In his team-by-team preseason preview, that's what Jonah Keri says of Cincinnati hurler Homer Bailey, now in line to get $17.5M a year from the Reds, or $18.5 with the buyout, or the option year being taken up, if reports are true.
Besides, who am I to argue with Keri, who was sooooo right NOT that A.J. Burnett's new contract is fantastic NOT. (Still time to vote on how bad that baby is, at top right.)
Bailey did cut his WHIP and raise his K/BB rate last year, but, elite?
It's in part the old "inflation of adjectives" which is a career occupational hazard of sports and entertainment writers, and which I wish I could permanently eliminate with some transcranial magnetic stimulation.
So, with allowance for inflation, is Bailey well above average?
Uhh, not yet. One good season, above-average but well above average, does not make for a well above average future. Especially not when it took Messr. Bailey until age 27 to produce that season.
On WAR, yes, he broke the 3-WAR mark last year, but even allowing for early years overpay, he's being paid to do almost that well through the life of the contract.
And, then, there's "homer" blogs. One blog notes he pitched better this year at Great American even though it's hitter friendly, than he did on the road. Er, a quick glance at splits shows that he's 20 points better on ERA+ for his career at home than the road. Pure puffery to say he did better last year at home.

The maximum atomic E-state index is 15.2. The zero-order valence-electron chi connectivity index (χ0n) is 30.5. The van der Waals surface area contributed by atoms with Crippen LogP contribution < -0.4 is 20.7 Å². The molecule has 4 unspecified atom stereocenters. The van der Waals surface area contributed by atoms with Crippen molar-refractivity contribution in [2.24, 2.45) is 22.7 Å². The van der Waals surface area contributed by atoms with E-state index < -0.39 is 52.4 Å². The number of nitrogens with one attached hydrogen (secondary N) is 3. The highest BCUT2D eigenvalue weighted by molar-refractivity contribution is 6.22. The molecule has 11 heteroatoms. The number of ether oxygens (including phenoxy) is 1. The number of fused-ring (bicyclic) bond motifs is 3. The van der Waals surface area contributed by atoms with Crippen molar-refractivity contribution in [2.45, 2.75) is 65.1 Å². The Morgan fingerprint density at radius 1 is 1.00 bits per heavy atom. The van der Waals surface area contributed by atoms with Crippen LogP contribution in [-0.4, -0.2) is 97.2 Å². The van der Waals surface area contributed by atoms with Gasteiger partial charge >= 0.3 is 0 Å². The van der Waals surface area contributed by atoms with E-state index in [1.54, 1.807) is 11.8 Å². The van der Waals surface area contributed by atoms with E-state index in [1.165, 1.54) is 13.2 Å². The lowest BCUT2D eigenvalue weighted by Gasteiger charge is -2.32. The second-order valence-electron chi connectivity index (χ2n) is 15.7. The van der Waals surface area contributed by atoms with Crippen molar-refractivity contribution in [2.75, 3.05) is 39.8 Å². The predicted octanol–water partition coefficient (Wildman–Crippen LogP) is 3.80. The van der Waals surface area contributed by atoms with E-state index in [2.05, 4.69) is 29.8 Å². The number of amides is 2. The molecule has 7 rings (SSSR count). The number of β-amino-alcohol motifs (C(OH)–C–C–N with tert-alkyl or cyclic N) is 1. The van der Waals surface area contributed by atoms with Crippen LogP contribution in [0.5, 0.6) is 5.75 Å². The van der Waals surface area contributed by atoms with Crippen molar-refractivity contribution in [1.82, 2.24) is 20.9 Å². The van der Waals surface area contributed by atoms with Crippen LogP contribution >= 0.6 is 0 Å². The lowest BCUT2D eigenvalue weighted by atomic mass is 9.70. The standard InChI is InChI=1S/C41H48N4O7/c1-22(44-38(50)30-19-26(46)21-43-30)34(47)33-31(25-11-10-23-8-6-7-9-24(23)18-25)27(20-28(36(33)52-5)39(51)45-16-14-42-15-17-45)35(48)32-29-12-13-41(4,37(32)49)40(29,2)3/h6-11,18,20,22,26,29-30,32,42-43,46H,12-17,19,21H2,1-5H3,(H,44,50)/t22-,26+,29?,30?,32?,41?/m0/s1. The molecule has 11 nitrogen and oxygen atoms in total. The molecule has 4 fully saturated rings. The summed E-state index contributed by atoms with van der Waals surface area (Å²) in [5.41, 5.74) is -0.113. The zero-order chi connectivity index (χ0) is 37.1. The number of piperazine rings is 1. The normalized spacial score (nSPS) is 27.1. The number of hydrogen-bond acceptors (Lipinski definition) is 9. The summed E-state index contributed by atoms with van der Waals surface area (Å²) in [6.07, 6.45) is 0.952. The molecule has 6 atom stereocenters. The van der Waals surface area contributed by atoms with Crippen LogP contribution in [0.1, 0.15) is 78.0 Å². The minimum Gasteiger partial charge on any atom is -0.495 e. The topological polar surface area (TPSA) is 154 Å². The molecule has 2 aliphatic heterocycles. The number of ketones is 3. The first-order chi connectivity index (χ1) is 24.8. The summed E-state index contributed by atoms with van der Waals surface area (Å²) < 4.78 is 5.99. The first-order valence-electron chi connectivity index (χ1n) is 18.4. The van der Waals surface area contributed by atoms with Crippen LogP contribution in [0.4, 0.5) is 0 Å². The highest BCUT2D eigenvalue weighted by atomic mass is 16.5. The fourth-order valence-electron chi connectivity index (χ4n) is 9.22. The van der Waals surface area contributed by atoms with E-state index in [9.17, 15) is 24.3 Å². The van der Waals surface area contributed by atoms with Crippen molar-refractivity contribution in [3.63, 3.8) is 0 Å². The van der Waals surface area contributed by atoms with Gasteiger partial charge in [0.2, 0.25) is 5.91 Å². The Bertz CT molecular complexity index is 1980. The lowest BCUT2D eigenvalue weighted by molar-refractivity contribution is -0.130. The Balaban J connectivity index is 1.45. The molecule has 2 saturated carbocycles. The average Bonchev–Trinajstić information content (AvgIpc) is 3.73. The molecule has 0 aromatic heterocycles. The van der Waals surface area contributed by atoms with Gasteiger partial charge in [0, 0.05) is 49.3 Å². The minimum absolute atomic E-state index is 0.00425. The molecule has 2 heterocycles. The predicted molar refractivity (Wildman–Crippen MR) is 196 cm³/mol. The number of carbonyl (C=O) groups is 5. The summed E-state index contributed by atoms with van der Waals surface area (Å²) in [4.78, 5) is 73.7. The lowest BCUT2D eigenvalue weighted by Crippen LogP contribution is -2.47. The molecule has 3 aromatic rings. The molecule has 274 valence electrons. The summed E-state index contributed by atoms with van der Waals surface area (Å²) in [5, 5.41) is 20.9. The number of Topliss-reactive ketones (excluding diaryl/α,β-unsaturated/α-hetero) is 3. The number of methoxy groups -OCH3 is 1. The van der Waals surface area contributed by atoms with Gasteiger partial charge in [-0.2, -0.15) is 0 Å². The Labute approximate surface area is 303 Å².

Meanwhile, since Jonah loves him some Fangraphs more, let's look at Bailey there. He had a career low in fielding-independent pitching, tis true. Again, looking like progress. But Steamer and Oliver both expect a moderate amount of regression this year.
And, was this a better investment than going shorter-term, say 4/$50, on Bailey and at the same time, although he's a year earlier in the arbitration cycle, trying to do something similar with Mat Latos? When you're a mid-market team trying to be fairly selective with mid-level veteran talent, you've got to be careful not to put too many eggs in one basket. If not Latos, a similar deal for Mike Leake, at the same point as Latos on the arbitration cycle, could have been pursued immediately.
Or, another option? Lock up both Latos and Leake and let Bailey walk.
Of course, the real answer is for new Reds manager Bryan Price to not be Dusty Baker, to put his foot down, and move Aroldis Chapman to the rotation, until he simply screws up.
I know that the Reds were probably worried about Bailey walking after this season, if they didn't do something soon. That said, I see nothing in his past to indicate he's going to do so much better this year as to have commanded a vastly greater contract nine months from now. And the Reds could always have put the 1-year qualifying offer sticker on his head otherwise.
I don't know, but I think it could well become a moderate overpay.